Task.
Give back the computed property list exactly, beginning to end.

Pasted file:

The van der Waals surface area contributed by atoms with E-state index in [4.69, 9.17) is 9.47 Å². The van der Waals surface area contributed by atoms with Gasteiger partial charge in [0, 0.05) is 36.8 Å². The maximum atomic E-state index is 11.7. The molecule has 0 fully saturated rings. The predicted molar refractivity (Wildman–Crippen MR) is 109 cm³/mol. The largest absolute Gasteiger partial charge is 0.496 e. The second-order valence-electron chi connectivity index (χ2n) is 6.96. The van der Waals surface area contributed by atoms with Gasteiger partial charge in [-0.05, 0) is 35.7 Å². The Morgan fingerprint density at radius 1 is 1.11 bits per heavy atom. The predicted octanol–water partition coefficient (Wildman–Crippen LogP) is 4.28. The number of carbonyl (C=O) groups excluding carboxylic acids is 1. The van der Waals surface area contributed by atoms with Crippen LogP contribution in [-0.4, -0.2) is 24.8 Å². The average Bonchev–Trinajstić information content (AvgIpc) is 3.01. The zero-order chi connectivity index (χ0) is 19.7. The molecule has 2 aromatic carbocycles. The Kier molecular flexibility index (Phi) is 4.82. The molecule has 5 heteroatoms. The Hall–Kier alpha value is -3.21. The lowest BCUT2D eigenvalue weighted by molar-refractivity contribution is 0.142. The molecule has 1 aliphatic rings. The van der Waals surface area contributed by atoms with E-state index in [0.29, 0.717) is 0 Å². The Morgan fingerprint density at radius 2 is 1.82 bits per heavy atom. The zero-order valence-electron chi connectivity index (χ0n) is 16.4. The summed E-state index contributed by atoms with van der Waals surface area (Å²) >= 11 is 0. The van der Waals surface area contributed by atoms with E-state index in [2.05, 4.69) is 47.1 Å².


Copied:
The van der Waals surface area contributed by atoms with E-state index in [4.69, 9.17) is 9.47 Å². The van der Waals surface area contributed by atoms with Gasteiger partial charge in [0, 0.05) is 36.8 Å². The maximum atomic E-state index is 11.7. The molecule has 0 fully saturated rings. The predicted molar refractivity (Wildman–Crippen MR) is 109 cm³/mol. The largest absolute Gasteiger partial charge is 0.496 e. The second-order valence-electron chi connectivity index (χ2n) is 6.96. The van der Waals surface area contributed by atoms with Gasteiger partial charge in [-0.05, 0) is 35.7 Å². The Morgan fingerprint density at radius 1 is 1.11 bits per heavy atom. The predicted octanol–water partition coefficient (Wildman–Crippen LogP) is 4.28. The number of carbonyl (C=O) groups excluding carboxylic acids is 1. The van der Waals surface area contributed by atoms with Crippen LogP contribution in [-0.4, -0.2) is 24.8 Å². The average Bonchev–Trinajstić information content (AvgIpc) is 3.01. The zero-order chi connectivity index (χ0) is 19.7. The molecule has 2 aromatic carbocycles. The Kier molecular flexibility index (Phi) is 4.82. The molecule has 5 heteroatoms. The Hall–Kier alpha value is -3.21. The lowest BCUT2D eigenvalue weighted by molar-refractivity contribution is 0.142. The molecule has 1 aliphatic rings. The van der Waals surface area contributed by atoms with E-state index in [0.29, 0.717) is 0 Å². The Morgan fingerprint density at radius 2 is 1.82 bits per heavy atom. The zero-order valence-electron chi connectivity index (χ0n) is 16.4. The summed E-state index contributed by atoms with van der Waals surface area (Å²) >= 11 is 0. The van der Waals surface area contributed by atoms with E-state index in [2.05, 4.69) is 47.1 Å².